Editor: At first glance, the prime minister’s highly anticipated ‘Ten Point Plan’ contains much for the green industries to be positive about. The plan includes several ambitious proposals and further reiterates the government’s commitment to mobilising investment in this area.
However, many of the finer details as to how these targets will be reached in practice still need addressing. There were also some notable omissions from the plan, including the role of solar and onshore wind, both of which are now widely accepted as being some of the cheapest forms of unsubsidised energy generation.
Many will welcome the moving forward of the ban on the sale of new petrol and diesel cars to 2030. But it should bring into sharp focus the need to accelerate investment in the UK grid infrastructure, which is urgently required to support electric vehicle-charging capabilities across the country, particularly along key motorways and arterial routes in rural areas.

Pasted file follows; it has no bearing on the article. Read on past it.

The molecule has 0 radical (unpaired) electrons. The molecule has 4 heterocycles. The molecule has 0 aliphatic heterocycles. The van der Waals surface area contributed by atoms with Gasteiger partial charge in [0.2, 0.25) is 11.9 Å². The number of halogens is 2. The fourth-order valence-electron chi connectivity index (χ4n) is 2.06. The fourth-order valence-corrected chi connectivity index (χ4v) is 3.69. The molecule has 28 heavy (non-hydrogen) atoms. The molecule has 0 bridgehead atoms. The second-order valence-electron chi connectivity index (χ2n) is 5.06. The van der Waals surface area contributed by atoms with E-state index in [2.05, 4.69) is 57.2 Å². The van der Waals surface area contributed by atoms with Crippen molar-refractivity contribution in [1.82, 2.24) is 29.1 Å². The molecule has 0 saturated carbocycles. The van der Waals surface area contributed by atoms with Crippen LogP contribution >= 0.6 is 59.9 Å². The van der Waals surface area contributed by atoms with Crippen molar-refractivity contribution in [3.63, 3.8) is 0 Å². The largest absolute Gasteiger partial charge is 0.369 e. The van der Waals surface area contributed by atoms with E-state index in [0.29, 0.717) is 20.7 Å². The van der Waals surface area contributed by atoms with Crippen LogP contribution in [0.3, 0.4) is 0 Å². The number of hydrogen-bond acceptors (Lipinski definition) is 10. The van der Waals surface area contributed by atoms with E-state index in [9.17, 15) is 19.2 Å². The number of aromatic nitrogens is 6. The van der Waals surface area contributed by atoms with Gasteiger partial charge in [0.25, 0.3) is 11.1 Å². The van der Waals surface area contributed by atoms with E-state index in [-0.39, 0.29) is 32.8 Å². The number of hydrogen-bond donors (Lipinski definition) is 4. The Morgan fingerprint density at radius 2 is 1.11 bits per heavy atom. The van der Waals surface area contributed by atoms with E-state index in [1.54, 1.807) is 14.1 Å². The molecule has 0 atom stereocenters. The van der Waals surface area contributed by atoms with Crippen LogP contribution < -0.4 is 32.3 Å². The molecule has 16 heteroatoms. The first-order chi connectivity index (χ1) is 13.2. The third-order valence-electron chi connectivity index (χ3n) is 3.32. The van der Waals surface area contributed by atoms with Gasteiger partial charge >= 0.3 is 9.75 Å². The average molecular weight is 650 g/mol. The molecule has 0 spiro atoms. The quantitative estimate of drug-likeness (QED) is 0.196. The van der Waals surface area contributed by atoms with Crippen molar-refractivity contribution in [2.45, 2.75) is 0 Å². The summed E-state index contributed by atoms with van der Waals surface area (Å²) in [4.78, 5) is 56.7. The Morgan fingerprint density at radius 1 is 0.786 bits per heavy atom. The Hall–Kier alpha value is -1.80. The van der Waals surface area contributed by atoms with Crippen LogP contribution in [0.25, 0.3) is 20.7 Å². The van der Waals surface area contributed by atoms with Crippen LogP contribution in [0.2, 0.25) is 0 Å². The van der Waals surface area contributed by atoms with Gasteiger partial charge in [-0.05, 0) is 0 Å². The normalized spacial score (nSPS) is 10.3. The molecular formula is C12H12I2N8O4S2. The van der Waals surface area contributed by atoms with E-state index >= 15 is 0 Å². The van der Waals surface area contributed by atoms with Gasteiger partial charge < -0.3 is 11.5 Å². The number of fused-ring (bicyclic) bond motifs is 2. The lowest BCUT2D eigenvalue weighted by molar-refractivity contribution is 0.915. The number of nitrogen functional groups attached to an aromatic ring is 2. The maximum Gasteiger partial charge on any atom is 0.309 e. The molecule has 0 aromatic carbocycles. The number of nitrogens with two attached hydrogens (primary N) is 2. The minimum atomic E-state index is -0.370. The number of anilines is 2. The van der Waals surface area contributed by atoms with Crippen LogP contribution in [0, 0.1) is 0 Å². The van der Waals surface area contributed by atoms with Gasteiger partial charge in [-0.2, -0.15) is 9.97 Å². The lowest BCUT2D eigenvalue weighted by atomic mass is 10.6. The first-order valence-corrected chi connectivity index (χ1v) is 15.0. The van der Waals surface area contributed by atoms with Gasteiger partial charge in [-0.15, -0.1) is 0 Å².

The announcement on further support for the hydrogen economy is welcome given its ability to facilitate the wider integration of renewable generation by absorbing excess generation during periods of low demand on the network.
Hydrogen also has the potential to deliver zero-carbon HGV transport in the near future and will aid the move to zero-carbon heating, which is proving difficult to achieve at present. Zero-carbon heating will receive a further boost by moving forward the ban on the installation of new fossil gas-fired boilers in residential properties to 2023. This should accelerate the uptake of heat pumps, as well as fast-tracking the hydrogen agenda for local gas and heating networks.
Charles Hardcastle, head of energy, Carter Jonas